A talk by Wong Hoy Cheong
9 August 2017
This presentation examines the difficulties in engaging with communities through art, NGOs and local governments in various projects including video, site specific installations, religious sites, urban regeneration and participatory budgeting. Reflexivity, critical theories drawn from various thinkers and their praxes, the building of trust and popular wisdom of communities were crucial elements in developing and implementing these projects.
It will also reflect on the creative, ethical and socio-political ramifications, particularly their failures and successes. In all these projects and processes, persistent questions exist: What constitutes communities? In trying to do good, is there actually more harm done? How effective and sustainable are these interventions and socially engaged projects? What are the political, ethnic and religious dynamics at play?
(Note: Rage, Love & Hope are key words taken from Paulo Freire’s 1992 book “Pedagogy of Hope”)
About the Speaker
Wong Hoy Cheong studied literature & critical theory, education and fine arts at Brandeis University, Harvard University and the University of Massachusetts (Amherst) in the USA. Since his return to Malaysia, he has worked in various capacities, including as artist, curator, educator and political party worker. He has developed art projects in various contexts including working with the Roma community in Turkey and a mosque in UK; taught and given lectures in Cenfad and MIA in Malaysia and abroad at Harvard, Goldsmiths, NYU, NUS, Oxford, etc.; and in recent years, has functioned as an organiser and worker for PKR (Parti Keadilan Rakyat) and with local governments in social housing in Selangor and Penang.
Wong Hoy Cheong gave a talk titled ‘Rage, Love and Hope: Engaging with Communities’ to a full house at Rumah Attap Library & Collective 亞答屋84號圖書館 as part of our regular public programmes. Hoy Cheong notes that the three terms come from Brazilian educator Paulo Freiere’s 1992 book The Pedagogy of Hope. Simply put, rage, love and hope are states of being that have propoelled narratives in history. Hoy Cheong considers these qualities as foundational motivation for his community engagement projects whether through art or civil society work.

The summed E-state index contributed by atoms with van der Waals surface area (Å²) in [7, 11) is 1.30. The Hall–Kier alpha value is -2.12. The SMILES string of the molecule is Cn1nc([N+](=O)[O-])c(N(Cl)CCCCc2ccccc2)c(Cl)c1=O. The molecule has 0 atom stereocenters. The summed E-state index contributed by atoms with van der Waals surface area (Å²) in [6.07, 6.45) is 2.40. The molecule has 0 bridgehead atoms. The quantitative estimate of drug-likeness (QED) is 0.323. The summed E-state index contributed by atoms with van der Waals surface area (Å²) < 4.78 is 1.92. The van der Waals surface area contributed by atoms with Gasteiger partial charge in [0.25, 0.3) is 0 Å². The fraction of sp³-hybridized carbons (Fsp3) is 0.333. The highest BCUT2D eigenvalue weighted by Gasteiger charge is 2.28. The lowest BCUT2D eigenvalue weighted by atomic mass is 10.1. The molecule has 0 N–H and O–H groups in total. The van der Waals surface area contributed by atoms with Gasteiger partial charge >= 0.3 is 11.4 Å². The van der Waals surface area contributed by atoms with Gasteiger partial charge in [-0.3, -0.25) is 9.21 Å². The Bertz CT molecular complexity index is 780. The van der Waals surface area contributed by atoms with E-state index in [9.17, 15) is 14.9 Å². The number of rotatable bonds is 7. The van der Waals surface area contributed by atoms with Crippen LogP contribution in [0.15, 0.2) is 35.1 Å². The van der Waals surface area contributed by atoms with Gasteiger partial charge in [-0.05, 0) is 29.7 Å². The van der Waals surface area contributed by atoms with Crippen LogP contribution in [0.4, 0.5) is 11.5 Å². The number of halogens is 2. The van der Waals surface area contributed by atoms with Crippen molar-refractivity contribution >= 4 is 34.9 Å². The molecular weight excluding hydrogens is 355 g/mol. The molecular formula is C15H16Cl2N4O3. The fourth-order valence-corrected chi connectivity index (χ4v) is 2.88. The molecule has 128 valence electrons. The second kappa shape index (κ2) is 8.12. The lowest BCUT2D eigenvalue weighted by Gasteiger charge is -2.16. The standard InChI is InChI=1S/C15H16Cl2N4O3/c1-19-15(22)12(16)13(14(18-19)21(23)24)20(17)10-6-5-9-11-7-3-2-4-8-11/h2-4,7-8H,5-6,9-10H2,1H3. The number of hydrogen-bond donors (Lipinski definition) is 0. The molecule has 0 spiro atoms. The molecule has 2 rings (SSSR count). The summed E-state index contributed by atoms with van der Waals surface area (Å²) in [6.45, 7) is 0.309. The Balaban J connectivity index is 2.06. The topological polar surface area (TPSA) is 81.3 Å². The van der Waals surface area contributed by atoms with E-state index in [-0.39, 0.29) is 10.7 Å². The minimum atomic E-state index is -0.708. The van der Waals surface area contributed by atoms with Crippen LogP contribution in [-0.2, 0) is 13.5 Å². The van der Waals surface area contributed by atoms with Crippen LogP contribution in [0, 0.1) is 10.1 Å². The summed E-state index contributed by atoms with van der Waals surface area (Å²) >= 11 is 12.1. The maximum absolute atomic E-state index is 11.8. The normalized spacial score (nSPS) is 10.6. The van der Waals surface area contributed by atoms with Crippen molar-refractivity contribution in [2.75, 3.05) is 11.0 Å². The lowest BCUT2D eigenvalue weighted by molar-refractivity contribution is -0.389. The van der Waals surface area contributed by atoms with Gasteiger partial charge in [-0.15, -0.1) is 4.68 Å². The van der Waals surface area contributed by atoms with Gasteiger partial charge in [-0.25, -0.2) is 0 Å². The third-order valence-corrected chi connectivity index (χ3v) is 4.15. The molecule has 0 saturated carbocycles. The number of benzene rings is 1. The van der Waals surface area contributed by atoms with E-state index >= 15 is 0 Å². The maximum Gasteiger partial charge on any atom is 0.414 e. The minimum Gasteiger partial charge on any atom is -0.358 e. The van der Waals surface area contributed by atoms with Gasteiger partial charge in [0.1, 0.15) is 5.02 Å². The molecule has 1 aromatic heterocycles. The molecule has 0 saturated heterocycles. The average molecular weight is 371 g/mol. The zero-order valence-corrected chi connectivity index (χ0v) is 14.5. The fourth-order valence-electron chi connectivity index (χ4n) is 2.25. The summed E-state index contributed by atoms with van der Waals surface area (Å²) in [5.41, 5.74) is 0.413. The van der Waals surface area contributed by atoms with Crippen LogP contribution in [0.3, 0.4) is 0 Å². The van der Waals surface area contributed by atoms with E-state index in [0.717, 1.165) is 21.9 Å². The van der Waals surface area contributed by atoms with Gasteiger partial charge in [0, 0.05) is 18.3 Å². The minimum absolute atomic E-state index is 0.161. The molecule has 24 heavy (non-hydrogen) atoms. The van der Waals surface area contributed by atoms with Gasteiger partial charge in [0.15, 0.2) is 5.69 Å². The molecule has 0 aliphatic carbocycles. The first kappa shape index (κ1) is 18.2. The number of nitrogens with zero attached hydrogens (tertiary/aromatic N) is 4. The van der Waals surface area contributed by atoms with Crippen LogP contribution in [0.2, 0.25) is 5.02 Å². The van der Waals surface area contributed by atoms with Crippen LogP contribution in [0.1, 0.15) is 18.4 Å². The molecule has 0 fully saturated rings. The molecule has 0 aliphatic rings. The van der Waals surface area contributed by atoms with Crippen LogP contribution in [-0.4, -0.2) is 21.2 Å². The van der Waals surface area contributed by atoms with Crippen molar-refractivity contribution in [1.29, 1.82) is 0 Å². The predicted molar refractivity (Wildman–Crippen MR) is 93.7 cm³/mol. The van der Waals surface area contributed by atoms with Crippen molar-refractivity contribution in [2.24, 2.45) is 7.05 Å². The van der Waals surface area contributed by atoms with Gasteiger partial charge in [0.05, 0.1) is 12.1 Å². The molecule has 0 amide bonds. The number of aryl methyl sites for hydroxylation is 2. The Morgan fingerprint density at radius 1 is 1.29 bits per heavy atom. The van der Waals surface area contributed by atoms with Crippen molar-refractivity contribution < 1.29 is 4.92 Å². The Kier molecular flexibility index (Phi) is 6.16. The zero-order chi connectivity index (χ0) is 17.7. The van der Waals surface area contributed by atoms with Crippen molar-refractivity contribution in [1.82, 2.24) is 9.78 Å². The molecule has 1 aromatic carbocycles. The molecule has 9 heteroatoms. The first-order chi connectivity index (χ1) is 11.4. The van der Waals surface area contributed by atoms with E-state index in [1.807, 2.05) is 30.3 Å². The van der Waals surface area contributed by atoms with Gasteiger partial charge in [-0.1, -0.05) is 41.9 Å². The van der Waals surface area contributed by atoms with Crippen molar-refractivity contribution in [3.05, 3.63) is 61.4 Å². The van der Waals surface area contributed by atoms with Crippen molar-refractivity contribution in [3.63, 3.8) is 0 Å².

Five projects were discussed, these include collaborating on a video with dispossessed gypsy kids in Istanbul 2) an urban regeneration project in a Selangor public housing area 3) a participatory budgeting in a Penang public housing complex 4) an interfaith interpretation project along Jalan Kapitan Kling in Georgetown Penang and 5) addressing Islamophobia through his work with a mosque community in UK.
In Hoy Cheong’s talk, we begin to see how political commitment shapes his methodology, or to put it in design-speak, how certain certain sympathy allows for a different kind of design thinking to emerge. The lesson is one of humility, since community engagement is ultimately a form of active listening. Instead of applying what is already known into one’s practice, the person engaging needs to begin from the community. Afterall, the building of trust and popular wisdom of communities are crucial elements in co-producing this new knowledge and experience.